6 am: Every tick of the clock signifies another moment lost, buried beneath the snow and ice, hold-up in our home in Georgia. At least we are together and warm, I tell myself. At least we have cheese. But after 4 days, a stunning revelation has emerged: even cheese is not enough. And I’m troubled by the thoughts that haunt me … worried that we may plummet to depths, the likes of which, this family has never seen.
7:15 am: The disturbing behavior of my cabin mates gives pause to the thought that they, like me, may be on the verge of utter madness. I must keep a close eye on the small one. He appears to be up to something, coming in and out of the house with sharp icicles, pretending to harbor pride over the size of each one. But will he use them against us … or ME … his mother?! I’m careful to admire the icicles as they glisten in the light so as not to upset him … but I’m watching out of the corner of my eye for any sudden movement.
9:32 am: Found my larger cabin mate pilfering about in the kitchen claiming to be looking for another “coffee pod.” I think the truth is something far more sinister, for he NEVER has a second cup at home. I believe he’s plotting something and may have aligned himself with the small one. They’ll be growing hungry soon … I must prepare myself for whatever comes next … even if they turn against me. I must try to save this family!
12:47 pm: As predicted, lunch time is slowly bringing a level of angst to the males of my group in spite of the fact that the snow is, indeed, MELTING. It appears they’ve turned a certain measure of expectation toward ME to provide sustenance beyond grilled cheese sandwiches. Being snow-bound has caused a discernible deterioration in my culinary faculties … yet I fear that if I fail them, they may resort to something so dark that I cannot survive the evil. I MUST think! THINK! What else can I do with this bless-ed cheese! There must be something!! I’ll send the small one outside for some fresh air so I can work without distraction.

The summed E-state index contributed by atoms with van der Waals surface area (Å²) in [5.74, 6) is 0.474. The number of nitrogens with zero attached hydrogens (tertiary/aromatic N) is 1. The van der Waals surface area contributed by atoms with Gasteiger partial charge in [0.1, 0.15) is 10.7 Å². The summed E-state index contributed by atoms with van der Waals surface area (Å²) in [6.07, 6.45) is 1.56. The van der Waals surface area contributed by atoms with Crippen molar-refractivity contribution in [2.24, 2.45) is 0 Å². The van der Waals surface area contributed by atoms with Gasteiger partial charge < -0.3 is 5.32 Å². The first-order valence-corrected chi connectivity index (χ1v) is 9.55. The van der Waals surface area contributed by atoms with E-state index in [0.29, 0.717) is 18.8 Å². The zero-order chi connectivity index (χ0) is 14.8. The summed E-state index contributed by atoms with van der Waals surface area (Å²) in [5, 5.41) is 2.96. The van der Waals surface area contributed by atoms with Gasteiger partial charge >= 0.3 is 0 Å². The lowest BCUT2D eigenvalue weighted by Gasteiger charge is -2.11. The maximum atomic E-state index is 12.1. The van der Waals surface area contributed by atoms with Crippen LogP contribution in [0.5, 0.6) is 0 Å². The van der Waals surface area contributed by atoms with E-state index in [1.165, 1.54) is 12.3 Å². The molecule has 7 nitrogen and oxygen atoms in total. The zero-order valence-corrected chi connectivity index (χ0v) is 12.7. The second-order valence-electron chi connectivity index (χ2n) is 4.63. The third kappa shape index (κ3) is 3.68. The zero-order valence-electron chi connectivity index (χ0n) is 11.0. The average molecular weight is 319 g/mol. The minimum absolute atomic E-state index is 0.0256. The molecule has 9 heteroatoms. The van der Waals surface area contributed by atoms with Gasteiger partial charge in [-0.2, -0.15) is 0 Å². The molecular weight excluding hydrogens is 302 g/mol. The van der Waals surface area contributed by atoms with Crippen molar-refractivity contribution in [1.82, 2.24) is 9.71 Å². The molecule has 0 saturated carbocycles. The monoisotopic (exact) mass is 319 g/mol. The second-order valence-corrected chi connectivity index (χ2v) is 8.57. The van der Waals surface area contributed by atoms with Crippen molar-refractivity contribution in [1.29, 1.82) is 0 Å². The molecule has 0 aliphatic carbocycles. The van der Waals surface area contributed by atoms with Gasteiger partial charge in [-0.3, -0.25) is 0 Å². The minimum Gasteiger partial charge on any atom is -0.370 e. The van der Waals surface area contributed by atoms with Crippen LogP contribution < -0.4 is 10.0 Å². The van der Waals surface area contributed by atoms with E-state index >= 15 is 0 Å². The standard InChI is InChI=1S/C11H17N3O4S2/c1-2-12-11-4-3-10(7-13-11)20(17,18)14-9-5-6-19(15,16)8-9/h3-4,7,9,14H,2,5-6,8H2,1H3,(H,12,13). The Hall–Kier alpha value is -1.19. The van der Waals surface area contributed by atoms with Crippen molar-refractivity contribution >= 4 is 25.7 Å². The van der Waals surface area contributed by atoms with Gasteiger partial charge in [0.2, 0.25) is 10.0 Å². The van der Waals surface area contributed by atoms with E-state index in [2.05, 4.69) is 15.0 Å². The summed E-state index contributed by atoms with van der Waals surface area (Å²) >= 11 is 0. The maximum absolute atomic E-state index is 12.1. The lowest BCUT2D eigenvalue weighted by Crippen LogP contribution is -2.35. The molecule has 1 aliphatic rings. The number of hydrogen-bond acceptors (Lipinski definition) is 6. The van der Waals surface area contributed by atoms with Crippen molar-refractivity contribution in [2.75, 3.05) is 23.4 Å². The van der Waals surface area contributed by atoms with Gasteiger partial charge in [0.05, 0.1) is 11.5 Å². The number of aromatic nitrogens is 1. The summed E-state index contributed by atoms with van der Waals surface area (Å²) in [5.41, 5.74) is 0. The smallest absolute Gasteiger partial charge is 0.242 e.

1:15 pm: The small one returned hungry from “playing” in the slushy snow. The large one has taken a break from his “work” on his computer. I’ve contemplated the thought that they may be using some sort of telepathy to communicate. I’ve managed to convince them that sustenance is coming – at least enough to keep them settled for the time being. The small one has insisted that tomato sauce out of a can will provide him the nourishment he needs. But I don’t trust him with the sharp lid once it’s removed. The tall one remains stoic, but I’m not easily fooled. He’s tapped his cheese-tolerance, anxiously combing the pantry for something more … I fear he will snap like a mouse trap when he sees the paltry offerings. Then what?! My confidence in his ability to remain sane is waning. I feel his clouds rolling in. He is on the brink. As am I.
3:45 pm: They’ll never find me here! I’ve been hiding in the back of my closet for almost 3 hours. I know I must escape and find a non-cheese food product lest the madness overcome us all. I’ve contemplated the worst: Baking a mixture of the remaining cheddar and the last of the prune jam at 350 degrees until golden brown. What I wouldn’t give for just 1 can of Spam …
No wait! That would be worse.
5:02 pm: I’ve not heard a sound in hours but I can hear the snow continuing to melt. Perhaps the males have devoured one another? Maybe the tall one overtook the small one and is lying in wait. Either way, I remain alone … here in this closet … wondering how we could have ever anticipated JOY in this snow storm to begin with. Georgians are not prepared for such an event. I was not prepared. Next time, (if there IS a next time) I will take another course.
In the meantime, I’m left to consider my present circumstances … cheeseless, Spamless, hungry and alone in this cold closet fearing I’ve lost my family in this snowy madness.